First, the size of marine terraces imply a relatively stable, longer-term sea-level. The concepts of time and change are very ambiguous in the geological literature, where ‘recent’ can mean 2-3 million years ago, and ‘rapid’ change can cover an interval of hundreds of thousands of years. Be that as it may, if we consider the lifespan of the Sfakian regional uplift, then the terraces imply some intervals of rapid rising and some intervals of relative stabilty – long enough to allow for the formation of the terraces at all. These time differences will also have something to say about gorge formation.

Second, the terraces themselves beg the question: why so obviously here, on such a scale and not elsewhere along the Sfakian coast or even the Cretan coast in general? Geologists do study notches and benches elsewhere on Crete and even on this section of coast, but for other reasons, and most often the smaller and recent wave notches. There’s probably nothing intrinsically mysterious about this section of coastline. I expect that geologists would say that local differences in rock type, strata geometry, and tectonic activity will explain it all. But of course, it’s precisely these details that I’m curious about.
Re: Sfakian terraces
03 July, 2012 02:20

Excellent, excellent! Did I say excellent, Mike?

I stay curious to see you working out these details thumbs up .

All the best,

webmaster Sfakia-Crete.com
Re: Sfakian terraces
03 July, 2012 22:11

Fascinating photographs. I know little about geology and the various tectonic uplifts, but on the coastal path between Sougia and Koustogerako gorge regular bands of small, beach-washed pebbles and stones are exposed about 200 metres above the sea. Down below, distinct sea notches that show the extent of various recent uplifts, from around the time of the Byzantian paroxism, are visible.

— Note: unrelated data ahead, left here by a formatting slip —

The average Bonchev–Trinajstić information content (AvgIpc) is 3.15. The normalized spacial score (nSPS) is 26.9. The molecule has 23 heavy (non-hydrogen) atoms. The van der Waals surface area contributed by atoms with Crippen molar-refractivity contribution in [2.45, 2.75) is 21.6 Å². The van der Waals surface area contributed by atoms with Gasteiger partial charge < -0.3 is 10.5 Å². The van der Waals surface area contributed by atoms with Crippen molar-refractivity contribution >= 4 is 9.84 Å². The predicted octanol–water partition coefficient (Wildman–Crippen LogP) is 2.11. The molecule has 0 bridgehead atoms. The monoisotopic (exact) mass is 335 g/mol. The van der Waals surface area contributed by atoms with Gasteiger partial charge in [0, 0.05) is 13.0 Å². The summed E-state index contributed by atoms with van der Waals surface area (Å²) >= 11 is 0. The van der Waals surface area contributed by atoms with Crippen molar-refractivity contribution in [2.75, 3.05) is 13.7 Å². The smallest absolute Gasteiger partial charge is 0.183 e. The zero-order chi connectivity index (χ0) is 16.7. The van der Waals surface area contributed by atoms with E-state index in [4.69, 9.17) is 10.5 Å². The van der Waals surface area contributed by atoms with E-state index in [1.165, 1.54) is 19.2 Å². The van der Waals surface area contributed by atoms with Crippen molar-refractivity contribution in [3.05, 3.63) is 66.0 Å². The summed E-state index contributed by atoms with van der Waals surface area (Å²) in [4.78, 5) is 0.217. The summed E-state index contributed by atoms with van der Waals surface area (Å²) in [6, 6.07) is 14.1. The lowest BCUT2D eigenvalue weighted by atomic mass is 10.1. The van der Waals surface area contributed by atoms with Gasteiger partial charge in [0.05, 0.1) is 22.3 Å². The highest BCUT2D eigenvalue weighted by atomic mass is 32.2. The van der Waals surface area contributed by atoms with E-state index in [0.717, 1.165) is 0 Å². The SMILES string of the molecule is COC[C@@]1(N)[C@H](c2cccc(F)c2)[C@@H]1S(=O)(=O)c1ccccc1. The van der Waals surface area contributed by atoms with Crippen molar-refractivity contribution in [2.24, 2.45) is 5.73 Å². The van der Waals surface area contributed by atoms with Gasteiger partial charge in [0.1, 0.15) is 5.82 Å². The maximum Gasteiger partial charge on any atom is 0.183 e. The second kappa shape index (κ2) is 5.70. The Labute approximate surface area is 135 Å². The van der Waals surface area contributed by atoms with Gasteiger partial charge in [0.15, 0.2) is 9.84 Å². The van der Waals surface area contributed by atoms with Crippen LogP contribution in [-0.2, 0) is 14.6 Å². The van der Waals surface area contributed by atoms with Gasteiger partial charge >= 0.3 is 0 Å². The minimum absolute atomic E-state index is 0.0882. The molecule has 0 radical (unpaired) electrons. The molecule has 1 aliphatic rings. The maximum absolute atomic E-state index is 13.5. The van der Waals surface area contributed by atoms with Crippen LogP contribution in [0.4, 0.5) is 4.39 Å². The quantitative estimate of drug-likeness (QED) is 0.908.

Re: Sfakian terraces
04 July, 2012 15:14

The problem with trying to detect high-altitude evidence is that the rocky landscape is changing so much that evidence is destroyed or covered up by even more recent events.

Here is a photo of the west end of Roumeli bay.

You can see the distinct wave notch at the base of the cliff, but there is also a section in the middle of the photo that has been covered up by landslides. These have had to have happened within the last 1500 years, which is not a long time ago.

Here's a photo of a boulder above the cliff face near Marmara, on the second terrace at about 120m altitude, where an old coastline might have been. It seems to bear the marks of water erosion.

But it's not so common to see things as obvious as this. All of the ground has been covered up by erosion and landslides from the cliffs above this point, which has been going on for tens of thousands of years. Limestone erodes very easily. Any of the exposed rock is itself breaking up and wearing away. Even inside the gorges, which have presumably been cut by water, there is rarely clear evidence of water erosion. Most of the visible surface of the gorge walls has been exposed by rock breaking off, or hidden by scree slopes.